But where their proposal really goes off the rails is when they suggest that the US Navy “expand its partnership with the Coast Guard through the Oceania Maritime Security Initiative”, which “allows” both “military branches to enforce fishing laws, combat transnational organised crime and enhance regional security in the Central and South Pacific”. They recommend replication of this naval mission in other oceans. They seem blissfully unaware that some may see this proposal as a cynical use of mounting concerns over declining fish stocks and illegal fishing as an excuse for unwanted – even hegemonistic – militarisation of the seas, with motives extending far beyond fisheries protection.
There are some practical and political concerns with their recommendations as well. They assume the US Navy can add global fisheries law enforcement to its missions, even with its ever-increasing assignments to global trouble spots and recent rash of accidents, maybe in part due to overstretched crews.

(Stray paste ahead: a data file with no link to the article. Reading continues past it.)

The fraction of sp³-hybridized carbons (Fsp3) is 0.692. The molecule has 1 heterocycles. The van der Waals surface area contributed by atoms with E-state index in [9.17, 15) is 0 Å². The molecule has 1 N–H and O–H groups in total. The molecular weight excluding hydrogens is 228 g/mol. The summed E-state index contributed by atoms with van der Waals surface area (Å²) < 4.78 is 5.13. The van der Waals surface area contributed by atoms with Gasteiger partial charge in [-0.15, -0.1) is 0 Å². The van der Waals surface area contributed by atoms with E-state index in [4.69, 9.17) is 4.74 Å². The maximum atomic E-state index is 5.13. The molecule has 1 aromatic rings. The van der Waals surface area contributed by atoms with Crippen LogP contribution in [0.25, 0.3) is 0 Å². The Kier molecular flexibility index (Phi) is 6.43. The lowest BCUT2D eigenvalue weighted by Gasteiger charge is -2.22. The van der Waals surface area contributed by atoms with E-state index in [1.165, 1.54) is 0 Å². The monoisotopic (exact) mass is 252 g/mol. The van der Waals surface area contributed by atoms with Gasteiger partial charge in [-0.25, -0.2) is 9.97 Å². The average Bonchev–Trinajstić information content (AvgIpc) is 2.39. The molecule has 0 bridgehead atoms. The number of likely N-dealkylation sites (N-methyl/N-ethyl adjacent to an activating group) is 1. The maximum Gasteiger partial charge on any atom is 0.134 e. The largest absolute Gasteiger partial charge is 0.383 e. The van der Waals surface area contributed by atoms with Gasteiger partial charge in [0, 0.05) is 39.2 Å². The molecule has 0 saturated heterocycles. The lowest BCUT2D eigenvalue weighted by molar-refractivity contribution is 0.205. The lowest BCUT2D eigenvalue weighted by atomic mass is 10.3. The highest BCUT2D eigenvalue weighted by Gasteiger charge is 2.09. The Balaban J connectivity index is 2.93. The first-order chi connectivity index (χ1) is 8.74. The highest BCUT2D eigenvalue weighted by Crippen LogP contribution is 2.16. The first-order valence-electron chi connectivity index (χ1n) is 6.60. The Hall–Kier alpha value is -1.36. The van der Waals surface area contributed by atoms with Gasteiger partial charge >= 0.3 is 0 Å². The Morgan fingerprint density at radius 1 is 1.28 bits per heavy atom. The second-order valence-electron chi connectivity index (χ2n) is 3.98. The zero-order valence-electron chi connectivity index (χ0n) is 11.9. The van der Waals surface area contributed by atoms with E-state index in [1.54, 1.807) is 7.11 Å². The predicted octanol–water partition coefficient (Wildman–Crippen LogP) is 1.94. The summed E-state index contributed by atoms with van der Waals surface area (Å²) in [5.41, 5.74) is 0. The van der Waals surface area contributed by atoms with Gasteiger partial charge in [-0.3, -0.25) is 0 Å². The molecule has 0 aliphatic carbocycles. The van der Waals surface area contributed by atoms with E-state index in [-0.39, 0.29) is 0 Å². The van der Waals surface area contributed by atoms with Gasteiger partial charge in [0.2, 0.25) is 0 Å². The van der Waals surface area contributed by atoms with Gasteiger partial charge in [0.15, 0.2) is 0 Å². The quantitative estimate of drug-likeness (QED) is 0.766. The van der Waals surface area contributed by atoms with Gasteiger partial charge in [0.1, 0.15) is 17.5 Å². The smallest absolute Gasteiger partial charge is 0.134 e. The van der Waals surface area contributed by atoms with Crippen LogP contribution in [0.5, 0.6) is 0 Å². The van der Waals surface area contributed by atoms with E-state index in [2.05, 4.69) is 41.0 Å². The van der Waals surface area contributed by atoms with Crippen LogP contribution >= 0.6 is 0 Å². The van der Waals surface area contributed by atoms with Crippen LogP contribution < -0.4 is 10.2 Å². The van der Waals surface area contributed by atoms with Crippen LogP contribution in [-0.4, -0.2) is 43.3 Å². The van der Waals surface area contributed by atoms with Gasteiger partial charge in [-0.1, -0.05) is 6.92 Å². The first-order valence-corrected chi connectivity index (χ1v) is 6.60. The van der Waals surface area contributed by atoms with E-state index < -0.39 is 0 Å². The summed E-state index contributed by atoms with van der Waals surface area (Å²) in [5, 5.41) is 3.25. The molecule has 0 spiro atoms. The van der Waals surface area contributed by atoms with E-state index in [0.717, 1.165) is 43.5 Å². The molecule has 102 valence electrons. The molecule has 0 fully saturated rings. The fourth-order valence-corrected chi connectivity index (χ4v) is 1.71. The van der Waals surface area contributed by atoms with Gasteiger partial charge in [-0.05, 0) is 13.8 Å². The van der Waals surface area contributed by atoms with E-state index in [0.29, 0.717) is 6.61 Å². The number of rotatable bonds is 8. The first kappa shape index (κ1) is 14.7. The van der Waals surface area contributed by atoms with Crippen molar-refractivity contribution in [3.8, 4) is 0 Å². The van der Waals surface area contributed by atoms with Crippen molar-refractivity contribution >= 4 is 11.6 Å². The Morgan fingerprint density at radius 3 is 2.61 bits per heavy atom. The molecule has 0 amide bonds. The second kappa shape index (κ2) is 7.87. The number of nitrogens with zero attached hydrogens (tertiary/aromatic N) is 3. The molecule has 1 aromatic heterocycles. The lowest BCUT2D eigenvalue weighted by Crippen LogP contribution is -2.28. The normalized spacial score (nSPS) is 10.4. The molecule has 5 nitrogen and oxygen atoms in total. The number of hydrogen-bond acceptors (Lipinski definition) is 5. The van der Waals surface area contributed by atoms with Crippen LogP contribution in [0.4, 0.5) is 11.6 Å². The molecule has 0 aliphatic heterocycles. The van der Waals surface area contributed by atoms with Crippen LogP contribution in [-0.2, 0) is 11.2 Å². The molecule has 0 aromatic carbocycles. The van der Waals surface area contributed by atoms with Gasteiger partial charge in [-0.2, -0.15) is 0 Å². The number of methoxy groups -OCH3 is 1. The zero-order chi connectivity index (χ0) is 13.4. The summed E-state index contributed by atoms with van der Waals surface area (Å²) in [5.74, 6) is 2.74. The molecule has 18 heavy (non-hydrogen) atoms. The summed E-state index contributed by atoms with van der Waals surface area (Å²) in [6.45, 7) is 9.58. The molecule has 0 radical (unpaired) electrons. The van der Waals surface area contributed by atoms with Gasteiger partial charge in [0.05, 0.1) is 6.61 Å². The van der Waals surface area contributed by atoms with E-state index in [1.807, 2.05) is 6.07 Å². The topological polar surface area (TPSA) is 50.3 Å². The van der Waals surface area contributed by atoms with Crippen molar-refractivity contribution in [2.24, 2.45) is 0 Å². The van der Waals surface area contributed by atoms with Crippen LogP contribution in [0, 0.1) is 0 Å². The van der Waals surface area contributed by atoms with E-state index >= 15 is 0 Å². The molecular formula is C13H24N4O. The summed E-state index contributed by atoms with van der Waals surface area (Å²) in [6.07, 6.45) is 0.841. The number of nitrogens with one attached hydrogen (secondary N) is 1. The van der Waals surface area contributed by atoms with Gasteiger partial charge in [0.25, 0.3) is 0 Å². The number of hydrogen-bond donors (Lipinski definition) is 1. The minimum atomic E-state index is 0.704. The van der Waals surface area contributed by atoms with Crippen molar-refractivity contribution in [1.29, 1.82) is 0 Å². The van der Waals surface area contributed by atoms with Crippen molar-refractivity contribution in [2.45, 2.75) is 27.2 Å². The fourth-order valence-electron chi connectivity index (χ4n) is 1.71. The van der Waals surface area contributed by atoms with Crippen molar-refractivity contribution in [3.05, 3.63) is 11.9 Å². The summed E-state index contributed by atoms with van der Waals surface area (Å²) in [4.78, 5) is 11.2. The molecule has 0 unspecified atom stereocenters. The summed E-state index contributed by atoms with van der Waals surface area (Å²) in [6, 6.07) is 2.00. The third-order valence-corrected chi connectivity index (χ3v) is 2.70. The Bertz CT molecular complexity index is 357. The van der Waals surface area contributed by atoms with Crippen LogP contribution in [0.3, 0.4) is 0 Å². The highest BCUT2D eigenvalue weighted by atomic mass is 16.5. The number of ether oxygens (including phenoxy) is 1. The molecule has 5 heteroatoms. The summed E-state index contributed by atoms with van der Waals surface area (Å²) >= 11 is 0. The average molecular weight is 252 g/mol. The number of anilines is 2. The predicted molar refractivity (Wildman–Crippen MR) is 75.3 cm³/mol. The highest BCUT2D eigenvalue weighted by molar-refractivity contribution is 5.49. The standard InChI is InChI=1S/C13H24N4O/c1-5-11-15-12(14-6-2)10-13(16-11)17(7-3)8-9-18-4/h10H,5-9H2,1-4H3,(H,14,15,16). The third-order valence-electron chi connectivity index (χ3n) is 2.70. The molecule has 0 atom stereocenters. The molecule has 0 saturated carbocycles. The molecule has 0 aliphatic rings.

Even more blinkered, the proposal assumes most countries will go along with having the US Navy patrol their waters. Most countries in Asia and the Pacific jealously guard their sovereignty and would find it politically unpopular to farm out this function to the US Navy. Some countries may fear that like the initial US proposals for the Proliferation Security Initiative to prevent trade in weapons of mass destruction, fisheries law “enforcement” could evolve into a US-led posse roaming the seas interdicting at will vessels undertaking what it unilaterally deems undesirable activities. Even worse, the suggestion fails to recognise that the US example would be followed by other nations and greatly increase the danger of international incidents.
That such a proposal may be taken seriously is a sad sign. Militarising civilian functions may be a militarist’s dream but could easily become an international relations nightmare. In peacetime, confining law enforcement to civilian-administered coastguards is the better approach.
Mark J. Valencia is an adjunct senior scholar at the National Institute for South China Sea Studies, Haikou, China